Treatment of lithium intoxication: general recommendations
Lithium intoxication poses a substantial risk of permanent sequelae (Nguyen 2008). Against this background the necessity of an immediate and appropriate treatment becomes obvious. Since clinical trials dealing with treatment of lithium intoxication are lacking, current treatment guidelines of lithium intoxication are predicated on animal studies, pharmacokinetic studies and small observational studies (Wiltling et al. 2009). For this reason, the available guidelines contain an unacceptable variability of recommendations, when compared with medical treatment standards for other disturbances (Wiltling et al. 2009). As there is no specific antidote for lithium detoxification, the most effective treatment relies on minimizing exposure time to toxic lithium levels (Astruc et al. 1999).
Indication for extracorporeal methods
The decision on hemodialysis should be determined within 8–12 h after admission (Timmer and Sands 1999; Jaeger et al. 1993). In summary, there is limited and inconsistent evidence concerning the initiation of hemodialysis in lithium-intoxicated patients. Beyond this, it seems to be debated when hemodialysis should be stopped (Perrone 2015; Lopez et al. 2012; Takahashi et al. 2011; Meertens et al. 2009). In particular, the rebound phenomenon is the major concern (Timmer and Sands 1999; Perrone 2015; Okusa and Crystal 1994; Bayliss 2010). After initiation of hemodialysis, blood lithium levels tend to decline rapidly, but can increase as re-equilibration from the extracellular site takes place (Bayliss 2010). For that reason serial measurement of lithium levels is inevitable (Timmer and Sands 1999; Okusa and Crystal 1994). From the clinical point of view, the values provided by the serial measurement are most informative. The sequence of values helps differentiating whether the high level is due mainly to an absorption peak and quickly drops off, or whether it persists or even rebounds, demonstrating a marked, chronic saturation of lithium in the tissues.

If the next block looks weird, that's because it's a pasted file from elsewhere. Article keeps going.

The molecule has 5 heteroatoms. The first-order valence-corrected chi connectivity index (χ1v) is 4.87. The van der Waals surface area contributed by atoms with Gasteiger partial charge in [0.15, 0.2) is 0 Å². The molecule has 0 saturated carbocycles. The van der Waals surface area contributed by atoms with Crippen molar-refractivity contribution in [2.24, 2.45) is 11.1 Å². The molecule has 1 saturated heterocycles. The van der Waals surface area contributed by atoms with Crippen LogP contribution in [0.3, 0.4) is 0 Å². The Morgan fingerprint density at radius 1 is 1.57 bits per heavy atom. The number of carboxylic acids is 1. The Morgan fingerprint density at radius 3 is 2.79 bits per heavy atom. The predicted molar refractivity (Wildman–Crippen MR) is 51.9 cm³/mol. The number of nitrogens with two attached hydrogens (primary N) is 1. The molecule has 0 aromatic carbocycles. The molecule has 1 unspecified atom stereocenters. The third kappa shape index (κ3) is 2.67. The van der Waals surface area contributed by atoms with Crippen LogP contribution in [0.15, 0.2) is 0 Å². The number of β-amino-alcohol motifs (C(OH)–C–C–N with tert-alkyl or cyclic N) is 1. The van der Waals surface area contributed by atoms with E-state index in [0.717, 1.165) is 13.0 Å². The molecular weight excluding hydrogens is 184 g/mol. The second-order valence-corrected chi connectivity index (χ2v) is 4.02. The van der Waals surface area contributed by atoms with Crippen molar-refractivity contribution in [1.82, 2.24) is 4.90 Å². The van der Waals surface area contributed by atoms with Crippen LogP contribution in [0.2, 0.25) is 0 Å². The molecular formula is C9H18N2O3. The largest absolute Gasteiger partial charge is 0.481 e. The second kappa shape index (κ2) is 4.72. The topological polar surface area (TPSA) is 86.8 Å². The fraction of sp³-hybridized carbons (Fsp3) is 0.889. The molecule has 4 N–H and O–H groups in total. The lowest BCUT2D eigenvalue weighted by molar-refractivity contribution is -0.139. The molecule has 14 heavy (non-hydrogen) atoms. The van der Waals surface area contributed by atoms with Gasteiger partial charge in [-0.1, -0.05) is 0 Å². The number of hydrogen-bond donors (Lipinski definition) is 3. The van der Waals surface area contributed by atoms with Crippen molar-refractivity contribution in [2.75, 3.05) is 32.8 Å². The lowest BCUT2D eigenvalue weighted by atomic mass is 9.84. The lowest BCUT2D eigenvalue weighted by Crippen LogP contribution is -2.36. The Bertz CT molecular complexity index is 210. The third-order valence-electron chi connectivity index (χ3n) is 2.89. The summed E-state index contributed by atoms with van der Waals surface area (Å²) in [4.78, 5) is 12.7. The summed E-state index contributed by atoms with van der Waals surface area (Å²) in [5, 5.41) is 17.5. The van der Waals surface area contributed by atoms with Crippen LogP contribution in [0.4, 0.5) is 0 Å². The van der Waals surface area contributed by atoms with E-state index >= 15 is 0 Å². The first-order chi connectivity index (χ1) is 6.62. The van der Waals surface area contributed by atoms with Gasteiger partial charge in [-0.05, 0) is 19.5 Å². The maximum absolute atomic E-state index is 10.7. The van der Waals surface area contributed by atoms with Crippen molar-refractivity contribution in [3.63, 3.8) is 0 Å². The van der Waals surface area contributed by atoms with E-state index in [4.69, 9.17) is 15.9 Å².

Lithium concentrations should be measured every 2–4 h initially to evaluate treatment efficacy until concentrations approach therapeutic levels (Perrone 2015). If this is the case or if lithium serum levels constantly trend downward, patient lithium concentrations can be measured less frequently (i.e., every 6–12) until symptoms of intoxication resolve (Perrone 2015). The rebound phenomenon necessitates repeated dialysis sessions in cases of severe lithium intoxication (Timmer and Sands 1999; Okusa and Crystal 1994), while high lithium levels at admission coupled with low initial creatinine clearance and low blood sodium concentration at admission seem to be associated with a greater number of required dialysis sessions (Lopez et al. 2012). To control the rebound phenomenon, dialysis should be repeated if necessary until lithium levels remain below 1.0 mmol/l for 6–8 h after treatment (Perrone 2015). A recent publication describes sequential procedures of hemodialysis for reducing lithium levels below 1.0 mmol/l followed by continuous veno-venous hemofiltration for preventing rebound of lithium concentration as a further effective method to encounter danger of rebounding lithium serum levels (Meertens et al. 2009). Since extracorporeal methods typically result in circulatory stress, alternative methods to hemodialysis might be especially useful in hemodynamically unstable patients (Perrone 2015).